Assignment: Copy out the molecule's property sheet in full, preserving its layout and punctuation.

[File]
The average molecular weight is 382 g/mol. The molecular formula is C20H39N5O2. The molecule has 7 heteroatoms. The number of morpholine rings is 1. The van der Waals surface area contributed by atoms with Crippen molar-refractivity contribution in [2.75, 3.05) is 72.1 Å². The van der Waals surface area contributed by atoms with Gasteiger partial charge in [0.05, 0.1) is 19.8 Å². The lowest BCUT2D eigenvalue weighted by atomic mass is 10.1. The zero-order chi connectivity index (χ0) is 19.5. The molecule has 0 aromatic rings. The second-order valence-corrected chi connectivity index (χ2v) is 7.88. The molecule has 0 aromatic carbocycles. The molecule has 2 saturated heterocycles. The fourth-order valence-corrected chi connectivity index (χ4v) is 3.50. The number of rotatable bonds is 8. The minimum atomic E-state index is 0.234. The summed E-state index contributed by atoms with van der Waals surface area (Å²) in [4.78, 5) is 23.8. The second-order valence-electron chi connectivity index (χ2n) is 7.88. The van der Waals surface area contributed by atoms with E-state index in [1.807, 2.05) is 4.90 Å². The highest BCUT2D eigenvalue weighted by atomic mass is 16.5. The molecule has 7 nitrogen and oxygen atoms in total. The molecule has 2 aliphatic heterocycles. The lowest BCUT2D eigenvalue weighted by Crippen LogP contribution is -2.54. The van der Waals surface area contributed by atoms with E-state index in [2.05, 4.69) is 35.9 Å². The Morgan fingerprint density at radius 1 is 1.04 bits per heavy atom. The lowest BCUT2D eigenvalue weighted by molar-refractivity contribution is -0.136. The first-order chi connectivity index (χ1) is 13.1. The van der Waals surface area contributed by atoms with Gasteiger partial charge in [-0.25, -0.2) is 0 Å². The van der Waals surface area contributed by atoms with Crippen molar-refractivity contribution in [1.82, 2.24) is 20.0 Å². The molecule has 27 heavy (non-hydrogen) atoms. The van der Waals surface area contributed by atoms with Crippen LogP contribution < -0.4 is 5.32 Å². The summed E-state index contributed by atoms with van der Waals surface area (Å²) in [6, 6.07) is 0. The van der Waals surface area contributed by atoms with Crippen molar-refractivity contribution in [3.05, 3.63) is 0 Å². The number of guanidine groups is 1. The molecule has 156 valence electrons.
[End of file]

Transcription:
The average molecular weight is 382 g/mol. The molecular formula is C20H39N5O2. The molecule has 7 heteroatoms. The number of morpholine rings is 1. The van der Waals surface area contributed by atoms with Crippen molar-refractivity contribution in [2.75, 3.05) is 72.1 Å². The van der Waals surface area contributed by atoms with Gasteiger partial charge in [0.05, 0.1) is 19.8 Å². The lowest BCUT2D eigenvalue weighted by atomic mass is 10.1. The zero-order chi connectivity index (χ0) is 19.5. The molecule has 0 aromatic rings. The second-order valence-corrected chi connectivity index (χ2v) is 7.88. The molecule has 0 aromatic carbocycles. The molecule has 2 saturated heterocycles. The fourth-order valence-corrected chi connectivity index (χ4v) is 3.50. The number of rotatable bonds is 8. The minimum atomic E-state index is 0.234. The summed E-state index contributed by atoms with van der Waals surface area (Å²) in [4.78, 5) is 23.8. The second-order valence-electron chi connectivity index (χ2n) is 7.88. The van der Waals surface area contributed by atoms with E-state index in [1.807, 2.05) is 4.90 Å². The highest BCUT2D eigenvalue weighted by atomic mass is 16.5. The molecule has 7 nitrogen and oxygen atoms in total. The molecule has 2 aliphatic heterocycles. The lowest BCUT2D eigenvalue weighted by Crippen LogP contribution is -2.54. The van der Waals surface area contributed by atoms with E-state index in [2.05, 4.69) is 35.9 Å². The Morgan fingerprint density at radius 1 is 1.04 bits per heavy atom. The lowest BCUT2D eigenvalue weighted by molar-refractivity contribution is -0.136. The first-order chi connectivity index (χ1) is 13.1. The van der Waals surface area contributed by atoms with Gasteiger partial charge in [-0.25, -0.2) is 0 Å². The van der Waals surface area contributed by atoms with Crippen molar-refractivity contribution in [1.82, 2.24) is 20.0 Å². The molecule has 27 heavy (non-hydrogen) atoms. The van der Waals surface area contributed by atoms with Crippen LogP contribution < -0.4 is 5.32 Å². The summed E-state index contributed by atoms with van der Waals surface area (Å²) in [6, 6.07) is 0. The van der Waals surface area contributed by atoms with Crippen molar-refractivity contribution in [3.05, 3.63) is 0 Å². The number of guanidine groups is 1. The molecule has 156 valence electrons.